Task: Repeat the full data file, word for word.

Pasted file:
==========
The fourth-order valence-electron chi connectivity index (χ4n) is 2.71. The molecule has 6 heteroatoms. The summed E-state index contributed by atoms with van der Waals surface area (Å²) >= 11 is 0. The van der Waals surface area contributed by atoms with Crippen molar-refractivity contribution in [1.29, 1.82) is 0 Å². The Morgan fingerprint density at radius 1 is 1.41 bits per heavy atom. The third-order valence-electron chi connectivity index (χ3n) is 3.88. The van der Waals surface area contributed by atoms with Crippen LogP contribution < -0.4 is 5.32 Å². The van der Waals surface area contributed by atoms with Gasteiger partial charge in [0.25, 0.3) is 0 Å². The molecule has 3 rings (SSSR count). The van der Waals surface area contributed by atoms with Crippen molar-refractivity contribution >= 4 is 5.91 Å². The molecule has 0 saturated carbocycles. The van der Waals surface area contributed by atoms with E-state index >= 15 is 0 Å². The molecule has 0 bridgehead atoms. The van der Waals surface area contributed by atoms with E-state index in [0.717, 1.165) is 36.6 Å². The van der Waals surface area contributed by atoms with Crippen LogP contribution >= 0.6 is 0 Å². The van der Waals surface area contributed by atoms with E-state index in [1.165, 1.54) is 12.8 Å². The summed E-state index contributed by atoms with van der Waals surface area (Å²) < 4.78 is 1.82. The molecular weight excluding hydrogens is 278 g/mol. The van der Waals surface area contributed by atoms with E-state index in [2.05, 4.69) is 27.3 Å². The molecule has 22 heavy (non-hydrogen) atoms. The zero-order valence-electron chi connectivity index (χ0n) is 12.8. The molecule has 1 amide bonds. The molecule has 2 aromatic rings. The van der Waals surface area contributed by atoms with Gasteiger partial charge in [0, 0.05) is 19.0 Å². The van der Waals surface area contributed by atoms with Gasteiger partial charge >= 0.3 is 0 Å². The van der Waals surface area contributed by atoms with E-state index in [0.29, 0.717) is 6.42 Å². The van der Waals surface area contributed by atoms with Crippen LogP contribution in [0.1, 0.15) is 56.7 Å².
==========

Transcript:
The fourth-order valence-electron chi connectivity index (χ4n) is 2.71. The molecule has 6 heteroatoms. The summed E-state index contributed by atoms with van der Waals surface area (Å²) >= 11 is 0. The van der Waals surface area contributed by atoms with Crippen molar-refractivity contribution in [1.29, 1.82) is 0 Å². The Morgan fingerprint density at radius 1 is 1.41 bits per heavy atom. The third-order valence-electron chi connectivity index (χ3n) is 3.88. The van der Waals surface area contributed by atoms with Crippen LogP contribution < -0.4 is 5.32 Å². The van der Waals surface area contributed by atoms with Gasteiger partial charge in [0.25, 0.3) is 0 Å². The molecule has 3 rings (SSSR count). The van der Waals surface area contributed by atoms with Crippen molar-refractivity contribution >= 4 is 5.91 Å². The molecule has 0 saturated carbocycles. The van der Waals surface area contributed by atoms with E-state index >= 15 is 0 Å². The molecule has 0 bridgehead atoms. The van der Waals surface area contributed by atoms with E-state index in [0.717, 1.165) is 36.6 Å². The van der Waals surface area contributed by atoms with Crippen LogP contribution >= 0.6 is 0 Å². The van der Waals surface area contributed by atoms with E-state index in [1.165, 1.54) is 12.8 Å². The summed E-state index contributed by atoms with van der Waals surface area (Å²) < 4.78 is 1.82. The molecular weight excluding hydrogens is 278 g/mol. The van der Waals surface area contributed by atoms with E-state index in [2.05, 4.69) is 27.3 Å². The molecule has 22 heavy (non-hydrogen) atoms. The zero-order valence-electron chi connectivity index (χ0n) is 12.8. The molecule has 1 amide bonds. The molecule has 2 aromatic rings. The van der Waals surface area contributed by atoms with Gasteiger partial charge in [0, 0.05) is 19.0 Å². The van der Waals surface area contributed by atoms with Gasteiger partial charge >= 0.3 is 0 Å². The van der Waals surface area contributed by atoms with E-state index in [0.29, 0.717) is 6.42 Å². The van der Waals surface area contributed by atoms with Crippen LogP contribution in [0.1, 0.15) is 56.7 Å².